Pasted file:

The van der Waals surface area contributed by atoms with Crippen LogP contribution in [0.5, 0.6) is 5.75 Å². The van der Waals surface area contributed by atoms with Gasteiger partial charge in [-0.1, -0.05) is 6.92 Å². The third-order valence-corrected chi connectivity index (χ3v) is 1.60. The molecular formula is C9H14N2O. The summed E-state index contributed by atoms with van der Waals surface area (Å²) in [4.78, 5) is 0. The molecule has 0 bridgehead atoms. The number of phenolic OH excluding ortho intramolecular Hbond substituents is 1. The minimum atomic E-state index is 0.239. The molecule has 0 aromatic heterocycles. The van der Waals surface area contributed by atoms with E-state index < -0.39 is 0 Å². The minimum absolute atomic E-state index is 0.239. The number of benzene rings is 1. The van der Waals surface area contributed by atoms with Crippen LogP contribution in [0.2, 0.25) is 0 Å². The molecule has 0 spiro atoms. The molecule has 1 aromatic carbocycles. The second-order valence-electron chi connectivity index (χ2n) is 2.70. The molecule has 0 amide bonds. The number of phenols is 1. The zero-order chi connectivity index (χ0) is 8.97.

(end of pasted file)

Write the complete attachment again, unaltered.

The van der Waals surface area contributed by atoms with Crippen LogP contribution in [0.5, 0.6) is 5.75 Å². The van der Waals surface area contributed by atoms with Gasteiger partial charge in [-0.1, -0.05) is 6.92 Å². The third-order valence-corrected chi connectivity index (χ3v) is 1.60. The molecular formula is C9H14N2O. The summed E-state index contributed by atoms with van der Waals surface area (Å²) in [4.78, 5) is 0. The molecule has 0 bridgehead atoms. The number of phenolic OH excluding ortho intramolecular Hbond substituents is 1. The minimum atomic E-state index is 0.239. The molecule has 0 aromatic heterocycles. The van der Waals surface area contributed by atoms with E-state index < -0.39 is 0 Å². The minimum absolute atomic E-state index is 0.239. The number of benzene rings is 1. The van der Waals surface area contributed by atoms with Crippen LogP contribution in [0.2, 0.25) is 0 Å². The molecule has 0 spiro atoms. The molecule has 1 aromatic carbocycles. The second-order valence-electron chi connectivity index (χ2n) is 2.70. The molecule has 0 amide bonds. The number of phenols is 1. The zero-order chi connectivity index (χ0) is 8.97.